SS1.83 ± 0.92.62 ± 3.11.15 ± 0.41.68 ± 0.81.78 ± 0.9
PP1.61 ± 0.61.59 ± 0.71.18 ± 1.41.50 ± 1.31.45 ± 0.6
HOMA-IR< 0.001; 3: 1,2,4,5 (< 0.001) b; 4: 1,3,5 (< 0.001)0.8610.798
SP1.80 ± 0.82.87 ± 1.86.98 ± 4.82.87 ± 1.72.13 ± 1.1
PS1.73 ± 0.91.94 ± 1.46.42 ± 4.73.34 ± 1.62.01 ± 0.8
SS2.29 ± 1.92.12 ± 1.76.26 ± 5.52.84 ± 2.32.29 ± 1.4
PP2.08 ± 0.82.63 ± 1.76.62 ± 3.33.49 ± 1.72.77 ± 1.2
FIRI< 0.001; 3: 1,2,4,5 (< 0.001) b; 4: 1,3,5 (< 0.001)0.8450.601
SP1.62 ± 0.82.59 ± 1.66.28 ± 4.32.58 ± 1.61.92 ± 1.0
PS1.56 ± 0.81.75 ± 1.25.77 ± 4.23.00 ± 1.41.81 ± 0.7
SS2.06 ± 1.71.91 ± 1.55.64 ± 5.02.56 ± 2.12.06 ± 1.3
PP1.93 ± 0.72.85 ± 2.75.99 ± 2.93.18 ± 1.52.58 ± 1.1

aData are expressed as mean ± SD.

bPair-wise comparisons.

The surgical outcomes are demonstrated in Table 4. Two deaths occurred: one in the SS group on the patient’s first night in the ICU, and the second one in the PP group two weeks after discharge from the hospital. With regard to infectious complications, DSWI was seen in only one patient from the PP group. The superficial wound infection rate was significantly different in the four groups: 26.08% in PP, 9.09% in SP, 4.54% in PS, and 0% in SS.

Table 4. Clinical Outcomes and Incidence of Adverse Events in the Study Patientsa
Death001 (4.54)1 (4.3)0.865
MI0001 (4.3)1.00
CVA1 (4.54)001 (4.34)1.00
Severe infection
Pneumonia (requiring ventilation)0000NA
DSWI0001 (4.34)1.00
Minor infection
Pneumonia (not requiring ventilation)2 (9.09)2 (9.09)1 (4.54)3 (13.04)0.956
Superficial wound infection2 (9.09)1 (4.54)06 (26.08)0.025
UTI2 (9.09)001 (4.34)0.455
Blood transfusion
RBC, mL/patient
Number (percent)20 (90.90)19 (86.36)18 (81.81)21 (91.30)0.886
Unit/Patient3.55 ± 2.362.72 ± 1.792.74 ± 1.723.84 ± 2.150.176
FFP, mL/patient
Number (percent)3 (13.63)4 (18.18)2 (9.09)6 (26.08)0.502
Unit/Patient3.15 ± 0.783.85 ± 1.303.00 ± 1.414.14 ± 2.110.786
Platelets (mL/patient)
number (percent)1 (4.54)1 (4.54)2 (9.09)1 (4.34)0.935
unit/patient2.04.04.00 ±
Intubation time, h10 (8 - 14)9.9 (8.2 - 12.0)9.7 (7.1 - 11.1)10.0 (6.5 - 13.5)0.886
ICU stay, h43.0 (40.5 - 48.0)43.0 (39.7 - 51.0)42 (41 - 43)43 (39 - 44)0.598
Hospital stay, d3 (3 - 4)4 (3 - 4)3 (3 - 4)4 (3 - 4)0.311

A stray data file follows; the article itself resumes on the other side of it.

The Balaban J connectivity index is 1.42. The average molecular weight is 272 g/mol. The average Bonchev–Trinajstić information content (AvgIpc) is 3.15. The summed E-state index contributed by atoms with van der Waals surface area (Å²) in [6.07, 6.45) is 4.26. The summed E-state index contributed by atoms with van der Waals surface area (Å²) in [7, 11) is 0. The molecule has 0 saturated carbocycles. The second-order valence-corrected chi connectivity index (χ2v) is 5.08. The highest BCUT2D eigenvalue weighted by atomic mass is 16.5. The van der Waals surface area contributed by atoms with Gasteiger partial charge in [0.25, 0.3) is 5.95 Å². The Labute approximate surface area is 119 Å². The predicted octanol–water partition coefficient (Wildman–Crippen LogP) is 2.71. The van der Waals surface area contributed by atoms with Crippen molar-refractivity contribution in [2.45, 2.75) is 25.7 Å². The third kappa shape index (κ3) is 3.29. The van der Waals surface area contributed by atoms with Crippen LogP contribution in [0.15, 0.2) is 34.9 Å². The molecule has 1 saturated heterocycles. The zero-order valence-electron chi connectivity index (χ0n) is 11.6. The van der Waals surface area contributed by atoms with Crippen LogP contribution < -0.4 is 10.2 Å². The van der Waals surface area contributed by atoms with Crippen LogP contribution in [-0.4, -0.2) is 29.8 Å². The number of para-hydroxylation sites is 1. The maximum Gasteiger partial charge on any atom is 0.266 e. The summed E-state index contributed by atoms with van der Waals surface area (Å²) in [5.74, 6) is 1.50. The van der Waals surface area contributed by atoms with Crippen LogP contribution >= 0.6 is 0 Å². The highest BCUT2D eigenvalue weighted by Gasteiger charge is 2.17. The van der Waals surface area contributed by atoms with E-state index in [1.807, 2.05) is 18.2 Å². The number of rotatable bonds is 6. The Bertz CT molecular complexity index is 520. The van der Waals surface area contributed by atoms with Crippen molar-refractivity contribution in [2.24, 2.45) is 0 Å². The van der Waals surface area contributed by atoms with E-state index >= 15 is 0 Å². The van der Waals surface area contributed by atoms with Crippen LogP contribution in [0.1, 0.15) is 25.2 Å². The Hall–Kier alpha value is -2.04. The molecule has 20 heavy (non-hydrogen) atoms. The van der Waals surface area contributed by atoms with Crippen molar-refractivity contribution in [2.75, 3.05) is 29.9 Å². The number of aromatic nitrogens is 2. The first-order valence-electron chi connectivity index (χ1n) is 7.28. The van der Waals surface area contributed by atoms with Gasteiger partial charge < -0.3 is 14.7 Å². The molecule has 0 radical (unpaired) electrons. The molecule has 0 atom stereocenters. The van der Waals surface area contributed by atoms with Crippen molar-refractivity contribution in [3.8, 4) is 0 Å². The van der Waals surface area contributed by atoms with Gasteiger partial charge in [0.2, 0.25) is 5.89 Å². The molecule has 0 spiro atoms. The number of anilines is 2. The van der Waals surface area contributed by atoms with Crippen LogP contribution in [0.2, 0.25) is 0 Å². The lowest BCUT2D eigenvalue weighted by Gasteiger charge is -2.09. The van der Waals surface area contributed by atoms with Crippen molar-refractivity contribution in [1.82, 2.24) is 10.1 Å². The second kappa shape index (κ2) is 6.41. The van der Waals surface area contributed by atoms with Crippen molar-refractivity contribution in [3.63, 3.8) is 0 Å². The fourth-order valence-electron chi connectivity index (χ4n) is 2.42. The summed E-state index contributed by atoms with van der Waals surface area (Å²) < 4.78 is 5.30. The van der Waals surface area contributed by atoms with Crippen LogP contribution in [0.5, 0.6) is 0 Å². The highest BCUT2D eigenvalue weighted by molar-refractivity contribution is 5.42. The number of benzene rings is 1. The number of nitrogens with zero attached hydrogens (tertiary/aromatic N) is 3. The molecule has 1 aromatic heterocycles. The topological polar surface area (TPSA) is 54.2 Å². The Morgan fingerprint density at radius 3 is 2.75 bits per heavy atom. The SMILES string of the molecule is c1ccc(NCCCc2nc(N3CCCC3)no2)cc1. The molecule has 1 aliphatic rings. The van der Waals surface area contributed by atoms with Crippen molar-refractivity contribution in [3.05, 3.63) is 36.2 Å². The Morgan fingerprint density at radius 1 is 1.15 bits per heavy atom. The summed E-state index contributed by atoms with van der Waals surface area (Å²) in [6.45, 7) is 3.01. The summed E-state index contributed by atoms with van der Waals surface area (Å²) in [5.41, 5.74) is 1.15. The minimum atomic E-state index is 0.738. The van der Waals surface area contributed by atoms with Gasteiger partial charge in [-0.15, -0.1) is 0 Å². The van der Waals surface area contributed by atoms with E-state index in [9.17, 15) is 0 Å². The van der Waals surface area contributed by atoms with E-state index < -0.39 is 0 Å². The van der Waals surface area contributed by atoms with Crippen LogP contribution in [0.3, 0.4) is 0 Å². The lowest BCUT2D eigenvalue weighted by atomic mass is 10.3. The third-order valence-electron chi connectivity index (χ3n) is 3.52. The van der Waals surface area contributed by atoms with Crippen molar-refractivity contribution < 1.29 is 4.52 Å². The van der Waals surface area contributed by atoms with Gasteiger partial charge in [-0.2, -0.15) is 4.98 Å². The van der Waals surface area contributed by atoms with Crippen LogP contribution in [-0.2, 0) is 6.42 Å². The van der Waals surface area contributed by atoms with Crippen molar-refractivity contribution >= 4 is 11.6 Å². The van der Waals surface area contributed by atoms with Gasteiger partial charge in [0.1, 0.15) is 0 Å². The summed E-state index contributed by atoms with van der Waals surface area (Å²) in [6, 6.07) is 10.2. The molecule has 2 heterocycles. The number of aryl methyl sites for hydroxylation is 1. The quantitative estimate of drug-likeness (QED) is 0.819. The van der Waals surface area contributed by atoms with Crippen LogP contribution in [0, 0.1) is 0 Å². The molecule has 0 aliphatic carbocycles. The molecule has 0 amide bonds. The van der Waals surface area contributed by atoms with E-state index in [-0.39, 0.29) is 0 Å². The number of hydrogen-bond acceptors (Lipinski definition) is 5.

aData are expressed as No. (%), median (interquartile range), or Mean ± SD.

With regard to the participants’ dietary intake, there were no significant differences in the intake of total calories, carbohydrates, protein, fat, fiber, vitamin C, vitamin E, or selenium among the four groups at the beginning and the end of the trial. In addition, there were no supplement-related complications.

5. Discussion

The results of the present study revealed for the first time that administration of a new metabolic conditioning supplement, whether pre- or postoperatively, led to better perioperative glycemic control and decreased post-CABG wound infection in non-diabetic patients.

Concerning glycemic control in the perioperative period, few studies have investigated the effects of metabolic conditioning using insulin-resistance-reducing agents such as arginine, glutamine, and antioxidants (3, 21, 27). With the introduction of L-carnitine as a novel conditioning agent (3), no clinical trial before now has evaluated the summative effects of glutamine, L-carnitine, and antioxidants as a metabolic conditioning supplement on surgery-induced metabolic stress. Our trial is also unique in its relatively long period of supplement administration pre- and post-surgery.

Postoperative blood glucose increased significantly in all four groups with the same pattern, but compared to the SP, PS, and SS groups, a significantly higher increase occurred in the PP group. Serum insulin levels and insulin resistance markers (HOMA-IR, FIRI) also increased significantly postoperatively, and again decreased to near the preoperative level after 30 days, but there were no significant differences between the four groups. Insulin sensitivity indices (QUICKI, Bennett’s) likewise decreased immediately postoperatively, then increased by 30 days postoperatively, without any significant differences between the four groups. In addition, there were no significant differences between the four groups with regard to HbA1c levels.

As expected, our metabolic conditioning supplement led to better glycemic control in the perioperative period. In a study by Alvez et al., intravenous administration of 50 g of L-Alanyl glutamine three hours prior to surgery, in patients with critical limb ischemia undergoing operative revascularization, resulted in reduced muscle cell damage, enhanced antioxidant capacity, and improved glucose utilization by the peripheral tissues (28). Glutamine supplementation has been proven to increase insulin-dependent glucose utilization in the peripheral tissues, leading to better glycemic control without changing the insulin concentration, via increasing insulin sensitivity in the periphery (12, 29).

Insulin resistance is associated with impaired mitochondrial function, which leads to decreased fatty acid oxidation. Inadequate and inefficient oxidative phosphorylation probably leads to oxidative stress and triglyceride accumulation in the skeletal muscles, which decreases insulin sensitivity (19, 30). Studies have revealed that L-carnitine concentration is reduced in diabetic patients (19). Low fatty acid oxidation is secondary to reduced carnitine palmitoyltransferase (CPT) activity (30), and it is proposed that exogenous carnitine supplementation may eliminate the deficit (19).